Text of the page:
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PHL needs to ramp up infrastructure program to boost competitiveness

The Philippines needs to ramp up efforts to improve infrastructure and educational system if it wants to become more globally competitive, experts said.


Christopher Ed C. Caboverde, research manager at the Asian Institute of Management-Rizalino S. Navarro Policy Center for Competitiveness, said the Philippines has faced challenges in attracting foreign investors due to high energy costs and infrastructure issues.


“One problem in the Philippines is really infrastructure and it keeps us from attracting investors. If I’m not mistaken, the Philippines has one of the highest energy cost in Asia. So, it is a big deterrent in attracting investors,” he told reporters on the sidelines of a forum in Makati City on Wednesday.


The Philippines fell four spots to 52nd out of 64 countries in the 2023 World Competitiveness Yearbook released by Switzerland-based International Institute for Management Development, from 48th spot in 2022.



The Philippines’ lower ranking was due to weaker performances in three out of the four factors of competitiveness, namely business efficiency factor (40th from 39th), infrastructure (to 58th from 57th), and government efficiency (to 52nd from 48th). Its ranking in terms of economic performance improved to 40th in 2023, from 53rd in the previous year.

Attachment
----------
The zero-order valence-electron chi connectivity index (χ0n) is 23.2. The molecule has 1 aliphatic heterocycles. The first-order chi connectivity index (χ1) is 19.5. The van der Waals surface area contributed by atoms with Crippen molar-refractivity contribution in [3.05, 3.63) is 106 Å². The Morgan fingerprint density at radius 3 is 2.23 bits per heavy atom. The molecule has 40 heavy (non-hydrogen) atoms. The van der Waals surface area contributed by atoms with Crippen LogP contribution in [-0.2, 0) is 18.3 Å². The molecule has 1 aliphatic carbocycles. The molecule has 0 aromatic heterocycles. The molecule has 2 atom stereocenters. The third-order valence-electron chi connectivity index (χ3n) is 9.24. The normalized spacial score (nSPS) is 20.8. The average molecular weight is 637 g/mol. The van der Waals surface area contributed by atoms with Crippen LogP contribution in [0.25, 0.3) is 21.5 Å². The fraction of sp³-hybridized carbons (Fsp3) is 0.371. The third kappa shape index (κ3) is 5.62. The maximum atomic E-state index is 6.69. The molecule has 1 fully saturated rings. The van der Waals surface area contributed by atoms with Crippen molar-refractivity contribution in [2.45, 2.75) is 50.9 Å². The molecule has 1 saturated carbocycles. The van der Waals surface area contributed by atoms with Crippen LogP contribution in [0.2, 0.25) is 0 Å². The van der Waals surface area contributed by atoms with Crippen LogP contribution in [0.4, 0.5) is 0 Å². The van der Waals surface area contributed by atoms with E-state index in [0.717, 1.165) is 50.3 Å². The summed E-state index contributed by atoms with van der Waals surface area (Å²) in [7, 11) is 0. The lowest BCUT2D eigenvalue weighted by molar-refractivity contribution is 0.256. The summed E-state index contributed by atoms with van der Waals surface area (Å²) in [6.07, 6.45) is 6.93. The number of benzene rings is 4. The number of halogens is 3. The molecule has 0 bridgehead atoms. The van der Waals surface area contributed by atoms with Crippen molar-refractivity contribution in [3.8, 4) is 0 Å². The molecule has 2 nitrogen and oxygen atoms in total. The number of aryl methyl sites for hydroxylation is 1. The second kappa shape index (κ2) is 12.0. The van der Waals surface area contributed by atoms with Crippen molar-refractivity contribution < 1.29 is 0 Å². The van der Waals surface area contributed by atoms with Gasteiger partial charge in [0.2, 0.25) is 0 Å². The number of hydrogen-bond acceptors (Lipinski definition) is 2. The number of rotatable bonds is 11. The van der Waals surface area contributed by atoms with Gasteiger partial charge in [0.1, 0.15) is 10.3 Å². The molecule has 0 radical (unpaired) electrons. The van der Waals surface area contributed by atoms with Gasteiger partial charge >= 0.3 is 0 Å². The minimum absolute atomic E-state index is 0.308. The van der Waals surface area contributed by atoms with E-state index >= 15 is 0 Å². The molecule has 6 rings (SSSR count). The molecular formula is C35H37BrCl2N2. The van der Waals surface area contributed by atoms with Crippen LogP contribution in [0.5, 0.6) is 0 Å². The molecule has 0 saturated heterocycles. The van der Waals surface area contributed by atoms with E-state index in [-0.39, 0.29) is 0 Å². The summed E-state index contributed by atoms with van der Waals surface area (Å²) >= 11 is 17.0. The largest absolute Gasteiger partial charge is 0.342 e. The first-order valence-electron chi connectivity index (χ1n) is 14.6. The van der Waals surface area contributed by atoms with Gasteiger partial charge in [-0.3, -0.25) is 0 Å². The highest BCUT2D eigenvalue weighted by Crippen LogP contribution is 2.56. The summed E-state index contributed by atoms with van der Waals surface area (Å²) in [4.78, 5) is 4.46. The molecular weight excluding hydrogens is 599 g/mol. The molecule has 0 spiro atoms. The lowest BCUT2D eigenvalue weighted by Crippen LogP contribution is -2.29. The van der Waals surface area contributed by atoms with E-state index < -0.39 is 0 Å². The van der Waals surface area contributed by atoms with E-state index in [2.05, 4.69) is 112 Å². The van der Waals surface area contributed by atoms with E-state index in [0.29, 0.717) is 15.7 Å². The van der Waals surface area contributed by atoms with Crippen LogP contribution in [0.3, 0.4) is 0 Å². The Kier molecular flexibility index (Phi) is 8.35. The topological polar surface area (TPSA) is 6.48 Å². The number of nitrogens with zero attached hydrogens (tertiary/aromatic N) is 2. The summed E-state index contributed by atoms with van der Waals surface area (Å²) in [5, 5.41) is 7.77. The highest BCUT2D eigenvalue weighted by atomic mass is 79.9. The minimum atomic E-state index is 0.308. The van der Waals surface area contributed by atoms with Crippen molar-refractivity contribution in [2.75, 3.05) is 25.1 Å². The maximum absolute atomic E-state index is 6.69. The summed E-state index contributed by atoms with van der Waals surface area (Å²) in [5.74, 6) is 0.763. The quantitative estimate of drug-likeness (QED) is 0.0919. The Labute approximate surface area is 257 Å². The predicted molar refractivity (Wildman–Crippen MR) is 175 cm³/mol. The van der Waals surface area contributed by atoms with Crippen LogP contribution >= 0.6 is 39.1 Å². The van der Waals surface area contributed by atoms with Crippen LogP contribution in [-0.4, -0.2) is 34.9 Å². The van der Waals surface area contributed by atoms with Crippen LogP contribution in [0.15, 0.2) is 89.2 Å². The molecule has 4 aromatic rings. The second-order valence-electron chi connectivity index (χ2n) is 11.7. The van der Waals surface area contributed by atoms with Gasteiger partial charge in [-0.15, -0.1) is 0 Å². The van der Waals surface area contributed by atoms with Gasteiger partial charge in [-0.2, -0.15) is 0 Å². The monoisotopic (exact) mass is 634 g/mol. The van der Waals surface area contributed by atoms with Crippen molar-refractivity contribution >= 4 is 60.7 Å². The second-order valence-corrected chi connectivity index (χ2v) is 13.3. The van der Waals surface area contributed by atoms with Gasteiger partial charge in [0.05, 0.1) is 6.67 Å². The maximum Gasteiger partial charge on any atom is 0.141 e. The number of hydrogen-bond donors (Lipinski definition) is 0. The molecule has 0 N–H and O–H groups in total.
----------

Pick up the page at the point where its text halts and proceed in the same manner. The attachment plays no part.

The government plans to spend 5.3% of the gross domestic product (GDP) or about P1.29 trillion on infrastructure this year. Infrastructure spending is expected at 5-6% of GDP until 2028.


Aside from infrastructure, Mr. Caboverde said the Philippines should also make efforts to upgrade the skills of its workforce to become more competitive.


“One thing is that the private sector can also help in terms of providing solutions such as upskilling and reskilling. The private sector also has the expertise in terms of education, so it can help the government provide those solutions,” he said.


“The involvement of the public and private sector is important in improving competitiveness because it is not just in the hands of the government. It’s also the job basically of everyone. I think it is the job of everyone involved,” he added.


Ser Percival K. Peña-Reyes, director of the Ateneo Center for Economic Research and Development, told reporters that the government should focus on improving the “basics.”


“There’s a lot of potential in agriculture, manufacturing, and industry. We lost our competitive edge because we neglected the basics… We should also focus on health, education, food and housing. (The government) should provide the basics and then I think we’ll improve a lot on our competitiveness,” he added.


Source: Business World and IMD

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